• Write the outcome down.
                                • Set your activity list to only do that which will complete your goals.

                                Let me give you an example. 15 years ago, I started speaking professionally. As a young and naïve speaker, I thought winning meant that I had to get a reaction from the audience. If they cheered, smiled, or cried, I considered myself a winner. The problem was my lack of understanding of what a win looked like. As a seasoned speaker, my wins look different.

                                As of today, when I speak, I am not looking for any emotional reactions from the audience. I win if, and only if, I clearly communicated my point so that anyone hearing the talk can take it and apply it to their lives that day. That is how I define a win when I speak now.

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                                Create a habit of declaring a win. When you do, you will see your productivity soar and your encouragement increase. Pairing a hard work ethic with wise decisions creates victory. Stop being a mouse on a wheel that goes nowhere, and start being the captain of your fleet.

                                2. Evaluate Your Activity

                                Not all activity is equal. There are things you must do, things you need to do, and things we can either give away or delete. The greatest challenge of a leader is understanding the difference. Understanding what activity is busywork and what activity is mission work is pivotal.

                                Not only do we need to learn how to evaluate our activity, but we must make this a core routine in our arsenal of success. Stop working so hard on everything and start learning how to work hard on the right things.

                                Not every activity will move the needle forward for you. In fact, you were never meant to do everything yourself! Once we stop trying to be a martyr in our leadership, we can start looking at how to take things off our plates through delegation.

                                Based on the Eisenhower box, there are 4 things that we look at when deciding on which activities are important:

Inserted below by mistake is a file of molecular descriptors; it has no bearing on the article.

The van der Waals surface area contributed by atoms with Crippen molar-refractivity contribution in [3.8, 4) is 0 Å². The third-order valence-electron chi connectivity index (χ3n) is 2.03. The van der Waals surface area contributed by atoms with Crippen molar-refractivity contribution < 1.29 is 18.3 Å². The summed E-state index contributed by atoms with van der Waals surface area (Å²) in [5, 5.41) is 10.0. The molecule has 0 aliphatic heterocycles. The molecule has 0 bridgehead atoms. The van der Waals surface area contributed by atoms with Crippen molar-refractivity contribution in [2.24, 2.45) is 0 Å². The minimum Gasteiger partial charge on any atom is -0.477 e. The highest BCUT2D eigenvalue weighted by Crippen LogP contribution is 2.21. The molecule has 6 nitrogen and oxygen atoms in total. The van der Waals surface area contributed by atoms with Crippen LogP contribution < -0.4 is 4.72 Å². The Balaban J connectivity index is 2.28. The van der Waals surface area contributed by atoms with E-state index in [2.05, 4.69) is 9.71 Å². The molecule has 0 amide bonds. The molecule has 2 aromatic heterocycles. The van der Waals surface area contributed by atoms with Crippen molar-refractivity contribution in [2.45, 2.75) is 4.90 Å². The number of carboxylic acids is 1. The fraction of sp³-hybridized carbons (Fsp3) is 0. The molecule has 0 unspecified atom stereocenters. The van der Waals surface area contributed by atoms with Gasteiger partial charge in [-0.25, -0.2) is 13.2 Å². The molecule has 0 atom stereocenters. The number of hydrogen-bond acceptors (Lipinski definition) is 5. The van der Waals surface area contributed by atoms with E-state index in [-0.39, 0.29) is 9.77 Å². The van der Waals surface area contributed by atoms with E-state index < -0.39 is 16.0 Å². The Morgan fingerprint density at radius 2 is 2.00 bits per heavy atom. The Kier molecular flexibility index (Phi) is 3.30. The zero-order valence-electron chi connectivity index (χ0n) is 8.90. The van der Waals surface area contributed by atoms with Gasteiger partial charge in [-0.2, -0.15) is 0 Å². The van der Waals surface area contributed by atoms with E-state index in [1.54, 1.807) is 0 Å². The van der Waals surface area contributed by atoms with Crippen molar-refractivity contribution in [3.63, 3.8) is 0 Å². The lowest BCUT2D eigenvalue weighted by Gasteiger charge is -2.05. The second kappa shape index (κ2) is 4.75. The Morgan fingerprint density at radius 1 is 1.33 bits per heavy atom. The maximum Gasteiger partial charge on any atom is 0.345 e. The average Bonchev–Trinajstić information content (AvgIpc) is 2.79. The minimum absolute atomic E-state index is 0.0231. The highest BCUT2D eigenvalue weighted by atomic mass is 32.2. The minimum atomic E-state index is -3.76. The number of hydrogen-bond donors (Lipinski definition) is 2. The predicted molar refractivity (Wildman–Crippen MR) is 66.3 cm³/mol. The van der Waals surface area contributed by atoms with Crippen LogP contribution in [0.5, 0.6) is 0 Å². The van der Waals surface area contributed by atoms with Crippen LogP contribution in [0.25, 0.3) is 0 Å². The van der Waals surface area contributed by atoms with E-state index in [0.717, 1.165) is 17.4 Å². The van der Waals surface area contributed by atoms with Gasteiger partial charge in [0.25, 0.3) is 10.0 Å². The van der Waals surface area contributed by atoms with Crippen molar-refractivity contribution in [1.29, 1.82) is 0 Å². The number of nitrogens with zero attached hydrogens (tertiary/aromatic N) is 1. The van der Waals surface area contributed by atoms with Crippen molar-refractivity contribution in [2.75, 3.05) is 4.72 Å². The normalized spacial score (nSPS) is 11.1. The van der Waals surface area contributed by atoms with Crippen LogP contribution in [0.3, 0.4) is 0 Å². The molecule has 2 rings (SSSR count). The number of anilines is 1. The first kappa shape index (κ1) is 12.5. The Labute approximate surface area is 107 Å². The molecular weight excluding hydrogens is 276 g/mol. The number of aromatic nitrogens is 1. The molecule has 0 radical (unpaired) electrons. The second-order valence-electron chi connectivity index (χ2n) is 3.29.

• Do now
                                • Plan to do it later
                                • Delegate to someone else
                                • Delete it

                                Powerful questions are the way you discover if the activity is right or not:

                                • Does this activity move me towards or away from my goals?
                                • Do I have to do this activity or can I give this activity away to someone else?
                                • Does this activity have to be now right now or can it be scheduled for later dates?
                                • Does this activity have to be done at all?

                                Evaluating the type of activity you engage in should be a routine that you do daily. Learning how to work hard should create progress. Having a system of evaluation and a routine to do it will help.

                                3. Prioritize Your Calendar

                                If you were to show me your calendar, I could show you why you are not further along. When you lack the routine of placing things on your calendar, two things happen.

                                First, what does not make it on your calendar does not get done.

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                                It is a simple truth that is often overlooked. Your calendar contains the power to change your life. Yet, we don’t use our calendars to their fullest potential.

                                “You will never change your life until you change something you do daily. The secret of your success is found in your daily routine.” -John C. Maxwell